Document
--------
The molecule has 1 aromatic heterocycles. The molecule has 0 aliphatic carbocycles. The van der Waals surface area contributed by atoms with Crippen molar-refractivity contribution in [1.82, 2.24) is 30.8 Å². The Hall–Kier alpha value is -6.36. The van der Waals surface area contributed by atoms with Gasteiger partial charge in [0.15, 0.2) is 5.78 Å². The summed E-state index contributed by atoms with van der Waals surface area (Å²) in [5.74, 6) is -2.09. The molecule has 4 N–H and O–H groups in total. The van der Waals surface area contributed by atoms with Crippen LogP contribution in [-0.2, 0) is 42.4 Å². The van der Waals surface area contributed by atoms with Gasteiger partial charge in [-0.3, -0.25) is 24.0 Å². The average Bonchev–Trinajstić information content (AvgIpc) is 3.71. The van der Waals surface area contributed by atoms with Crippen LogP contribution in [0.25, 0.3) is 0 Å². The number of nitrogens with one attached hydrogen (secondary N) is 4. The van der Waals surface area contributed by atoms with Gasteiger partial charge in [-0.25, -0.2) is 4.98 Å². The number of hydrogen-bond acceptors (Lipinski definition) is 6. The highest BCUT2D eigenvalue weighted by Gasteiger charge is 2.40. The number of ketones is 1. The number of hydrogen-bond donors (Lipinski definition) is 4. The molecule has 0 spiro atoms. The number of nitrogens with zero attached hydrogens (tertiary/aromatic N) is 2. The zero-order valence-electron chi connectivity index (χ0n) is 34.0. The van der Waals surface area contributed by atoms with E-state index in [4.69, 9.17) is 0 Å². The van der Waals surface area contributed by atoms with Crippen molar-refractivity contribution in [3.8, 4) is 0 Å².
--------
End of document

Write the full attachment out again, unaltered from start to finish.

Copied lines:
The molecule has 1 aromatic heterocycles. The molecule has 0 aliphatic carbocycles. The van der Waals surface area contributed by atoms with Crippen molar-refractivity contribution in [1.82, 2.24) is 30.8 Å². The Hall–Kier alpha value is -6.36. The van der Waals surface area contributed by atoms with Gasteiger partial charge in [0.15, 0.2) is 5.78 Å². The summed E-state index contributed by atoms with van der Waals surface area (Å²) in [5.74, 6) is -2.09. The molecule has 4 N–H and O–H groups in total. The van der Waals surface area contributed by atoms with Crippen LogP contribution in [-0.2, 0) is 42.4 Å². The van der Waals surface area contributed by atoms with Gasteiger partial charge in [-0.3, -0.25) is 24.0 Å². The average Bonchev–Trinajstić information content (AvgIpc) is 3.71. The van der Waals surface area contributed by atoms with Crippen LogP contribution in [0.25, 0.3) is 0 Å². The number of nitrogens with one attached hydrogen (secondary N) is 4. The van der Waals surface area contributed by atoms with Gasteiger partial charge in [-0.25, -0.2) is 4.98 Å². The number of hydrogen-bond acceptors (Lipinski definition) is 6. The highest BCUT2D eigenvalue weighted by Gasteiger charge is 2.40. The number of ketones is 1. The number of hydrogen-bond donors (Lipinski definition) is 4. The molecule has 0 spiro atoms. The number of nitrogens with zero attached hydrogens (tertiary/aromatic N) is 2. The zero-order valence-electron chi connectivity index (χ0n) is 34.0. The van der Waals surface area contributed by atoms with E-state index in [4.69, 9.17) is 0 Å². The van der Waals surface area contributed by atoms with Crippen molar-refractivity contribution in [3.8, 4) is 0 Å².